6 Awkward Playground Scenarios and How to Navigate Them
I'm sure you've been there as a parent. You're at the playground and suddenly another mom yells at your son. Or maybe your daughter is the culprit and she's being mean to another little one. Then there's the clique-y kids who won't let your child play with them. What's a parent to do? Experts offers tips on how to handle key situations like these that can make a trip to the playground a nightmare.
The situation: Another parent reprimands your child.
Tell the parent, "Thank you for looking after the kids," and then remove your child from that scenario, suggests Bill Corbett, a behavior coach and author of Love, Limits & Lessons: A Parent's Guide to Raising Cooperative Kids. Redirect your child's attention to another activity. "It's your chance to model handling conflict appropriately," says Corbett. By being the bigger person, you're showing your child sometimes it's smarter to walk away.
The situation: A child is being mean to your child and their parent isn't doing anything.
If your child's safety is not at risk, avoid running in to protect your kid immediately, says Corbett. That's something Joanne Kimber, a mom of two in Madison, Wisconsin, always reminds herself. "When I see someone being mean to my child, I immediately want to run in and reprimand that other child," she says. "But I give it a few minutes; sometimes with kids things last a few minutes and then it's over." If the other child is escalating things—taunting, saying mean words, or getting physical—then Kimber removes her child from the situation. "I'll take him to the swings or another part of the playground," she says.
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Corbett encourages Kimber's approach. And as hard as it may be, he says you should also avoid talking to that child’s parent, which can trigger an argument and possibly cause a scene. “Your focus should not be about being right, but instead, making the experience the best learning opportunity for your child,” he adds.
After the interaction, help your child verbalize their feelings and give them skills they can use if they are ever in the same situation again. "You want your child to learn how to stand up for himself verbally and not physically, no hitting or attacking. We want him to learn to say to a bully, 'I don't like it when you're mean to me,' or 'I won't let you speak to me that way,' and then walk away," says Corbett.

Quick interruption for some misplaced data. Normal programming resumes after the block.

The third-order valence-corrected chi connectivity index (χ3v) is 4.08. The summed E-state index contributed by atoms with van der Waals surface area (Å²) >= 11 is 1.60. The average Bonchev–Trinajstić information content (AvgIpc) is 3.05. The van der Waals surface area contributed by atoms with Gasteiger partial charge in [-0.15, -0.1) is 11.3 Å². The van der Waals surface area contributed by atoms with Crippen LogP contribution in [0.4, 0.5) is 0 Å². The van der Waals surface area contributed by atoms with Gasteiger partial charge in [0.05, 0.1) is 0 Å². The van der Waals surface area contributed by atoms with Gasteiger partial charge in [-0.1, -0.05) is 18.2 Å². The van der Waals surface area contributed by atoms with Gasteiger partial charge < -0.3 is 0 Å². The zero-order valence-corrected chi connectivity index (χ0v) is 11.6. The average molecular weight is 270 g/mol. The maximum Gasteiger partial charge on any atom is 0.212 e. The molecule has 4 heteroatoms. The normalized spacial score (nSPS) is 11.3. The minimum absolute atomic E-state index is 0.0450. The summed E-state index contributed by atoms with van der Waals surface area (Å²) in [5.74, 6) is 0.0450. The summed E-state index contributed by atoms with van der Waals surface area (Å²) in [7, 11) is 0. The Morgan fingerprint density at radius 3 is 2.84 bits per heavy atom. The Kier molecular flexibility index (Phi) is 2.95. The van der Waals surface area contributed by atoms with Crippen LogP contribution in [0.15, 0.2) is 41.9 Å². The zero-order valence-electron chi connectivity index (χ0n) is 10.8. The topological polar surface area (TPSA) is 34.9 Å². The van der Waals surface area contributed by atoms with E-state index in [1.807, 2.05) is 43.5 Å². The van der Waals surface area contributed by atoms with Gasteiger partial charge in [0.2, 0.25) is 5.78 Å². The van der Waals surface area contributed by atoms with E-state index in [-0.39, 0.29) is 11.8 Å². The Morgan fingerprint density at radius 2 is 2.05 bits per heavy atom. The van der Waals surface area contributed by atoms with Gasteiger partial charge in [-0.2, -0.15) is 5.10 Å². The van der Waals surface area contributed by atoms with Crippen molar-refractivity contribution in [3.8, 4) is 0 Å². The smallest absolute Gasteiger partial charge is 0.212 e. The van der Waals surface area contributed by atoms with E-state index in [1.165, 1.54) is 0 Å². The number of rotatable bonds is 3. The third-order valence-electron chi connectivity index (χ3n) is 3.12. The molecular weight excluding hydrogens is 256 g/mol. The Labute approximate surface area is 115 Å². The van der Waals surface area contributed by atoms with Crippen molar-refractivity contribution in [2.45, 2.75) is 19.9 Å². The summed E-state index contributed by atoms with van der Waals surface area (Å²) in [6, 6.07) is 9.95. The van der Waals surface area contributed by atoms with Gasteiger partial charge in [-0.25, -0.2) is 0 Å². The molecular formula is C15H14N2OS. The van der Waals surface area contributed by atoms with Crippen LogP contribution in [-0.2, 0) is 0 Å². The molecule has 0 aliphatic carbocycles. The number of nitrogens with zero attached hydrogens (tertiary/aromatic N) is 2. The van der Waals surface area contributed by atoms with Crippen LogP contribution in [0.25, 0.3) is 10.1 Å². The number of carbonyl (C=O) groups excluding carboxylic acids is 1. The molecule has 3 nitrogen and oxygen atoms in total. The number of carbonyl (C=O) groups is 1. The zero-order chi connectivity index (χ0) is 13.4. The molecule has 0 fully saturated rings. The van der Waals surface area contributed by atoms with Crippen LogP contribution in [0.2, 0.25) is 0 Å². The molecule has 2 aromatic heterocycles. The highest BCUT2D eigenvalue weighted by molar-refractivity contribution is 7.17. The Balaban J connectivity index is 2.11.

The situation: Your child is teasing another child and won't stop.
Address it immediately, says Christa Terry, co-founder of Mom Meet Mom, a website aimed at connecting moms of like-minded interests. "Feel free to apologize both to the kid and his parent," says Terry. Most parents will understand—their kids probably have done the same thing at least once in the past. Then take your child to a quiet part of the playground and explain why their behavior is unacceptable.
The situation: A group of kids, including yours, start arguing while on the jungle gym.
Unless it comes to hitting, bullying, or outright cruelty, avoid the impulse to jump right in, says Terry. "Watch closely to make sure no one is going out of bounds but remember that conflict resolution is an important skill, one that kids start developing on the playground." If it escalates, redirect your child to another activity. When she calms down, talk to her about the situation and her role in it.
The situation: An angry parent approaches you about your child.
Sometimes playground conflicts are a he said/she said kind of situation and it's not entirely clear who was in the right. In that case, try to be calm and generous, suggests Terry. This parent may have other things going on in their life which may be influencing their perception of what's going on. Try not to rise to this parent's level. Simply hear the parent out and give them the benefit of the doubt. Then take your child to a different part of the playground.
The situation: The other kids won't play with your child.
As a parent, nothing feels worse than having your child excluded. But ultimately you can't force other kids to want to include your child. If it doesn't seem to be bother your child, let him continue playing independently.
If it's clearly hurting his feelings, try to get your child to focus on a different activity like playing in the sandbox. If that doesn't work, leave to do something else. Then talk to your child openly about the situation and his feelings. Kids are pretty resilient and get over things quickly. You may be more upset about it than he is.